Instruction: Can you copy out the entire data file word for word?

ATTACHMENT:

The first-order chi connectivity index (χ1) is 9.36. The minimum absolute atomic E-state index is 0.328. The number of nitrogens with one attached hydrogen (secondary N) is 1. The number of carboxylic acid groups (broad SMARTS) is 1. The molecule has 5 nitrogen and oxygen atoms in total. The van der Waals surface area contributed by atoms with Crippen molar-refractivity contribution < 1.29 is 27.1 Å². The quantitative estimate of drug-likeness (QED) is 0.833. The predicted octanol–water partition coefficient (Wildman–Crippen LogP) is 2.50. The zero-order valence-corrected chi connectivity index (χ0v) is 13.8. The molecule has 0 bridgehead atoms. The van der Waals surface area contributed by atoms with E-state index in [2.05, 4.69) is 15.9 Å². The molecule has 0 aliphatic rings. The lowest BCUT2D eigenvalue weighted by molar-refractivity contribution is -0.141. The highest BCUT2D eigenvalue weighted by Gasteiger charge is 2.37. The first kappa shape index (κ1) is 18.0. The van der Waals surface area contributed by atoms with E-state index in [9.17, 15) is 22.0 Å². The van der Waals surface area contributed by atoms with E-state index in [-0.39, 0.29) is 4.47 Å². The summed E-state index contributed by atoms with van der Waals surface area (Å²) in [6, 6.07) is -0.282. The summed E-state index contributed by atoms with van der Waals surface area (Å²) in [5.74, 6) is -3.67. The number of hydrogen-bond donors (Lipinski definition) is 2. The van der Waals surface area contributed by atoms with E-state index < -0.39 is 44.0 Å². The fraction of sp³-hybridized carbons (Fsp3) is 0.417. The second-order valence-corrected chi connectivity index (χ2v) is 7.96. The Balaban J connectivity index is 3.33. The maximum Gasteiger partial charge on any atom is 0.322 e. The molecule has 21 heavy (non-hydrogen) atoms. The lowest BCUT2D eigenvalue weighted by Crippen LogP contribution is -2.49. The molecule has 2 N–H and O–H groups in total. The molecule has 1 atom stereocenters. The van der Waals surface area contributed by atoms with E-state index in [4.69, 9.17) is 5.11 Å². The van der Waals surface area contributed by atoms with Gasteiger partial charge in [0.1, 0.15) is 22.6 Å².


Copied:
The first-order chi connectivity index (χ1) is 9.36. The minimum absolute atomic E-state index is 0.328. The number of nitrogens with one attached hydrogen (secondary N) is 1. The number of carboxylic acid groups (broad SMARTS) is 1. The molecule has 5 nitrogen and oxygen atoms in total. The van der Waals surface area contributed by atoms with Crippen molar-refractivity contribution < 1.29 is 27.1 Å². The quantitative estimate of drug-likeness (QED) is 0.833. The predicted octanol–water partition coefficient (Wildman–Crippen LogP) is 2.50. The zero-order valence-corrected chi connectivity index (χ0v) is 13.8. The molecule has 0 bridgehead atoms. The van der Waals surface area contributed by atoms with E-state index in [2.05, 4.69) is 15.9 Å². The molecule has 0 aliphatic rings. The lowest BCUT2D eigenvalue weighted by molar-refractivity contribution is -0.141. The highest BCUT2D eigenvalue weighted by Gasteiger charge is 2.37. The first kappa shape index (κ1) is 18.0. The van der Waals surface area contributed by atoms with E-state index in [9.17, 15) is 22.0 Å². The van der Waals surface area contributed by atoms with E-state index in [-0.39, 0.29) is 4.47 Å². The summed E-state index contributed by atoms with van der Waals surface area (Å²) in [6, 6.07) is -0.282. The summed E-state index contributed by atoms with van der Waals surface area (Å²) in [5.74, 6) is -3.67. The number of hydrogen-bond donors (Lipinski definition) is 2. The van der Waals surface area contributed by atoms with E-state index < -0.39 is 44.0 Å². The fraction of sp³-hybridized carbons (Fsp3) is 0.417. The second-order valence-corrected chi connectivity index (χ2v) is 7.96. The Balaban J connectivity index is 3.33. The maximum Gasteiger partial charge on any atom is 0.322 e. The molecule has 21 heavy (non-hydrogen) atoms. The lowest BCUT2D eigenvalue weighted by Crippen LogP contribution is -2.49. The molecule has 2 N–H and O–H groups in total. The molecule has 1 atom stereocenters. The van der Waals surface area contributed by atoms with E-state index in [4.69, 9.17) is 5.11 Å². The van der Waals surface area contributed by atoms with Gasteiger partial charge in [0.1, 0.15) is 22.6 Å².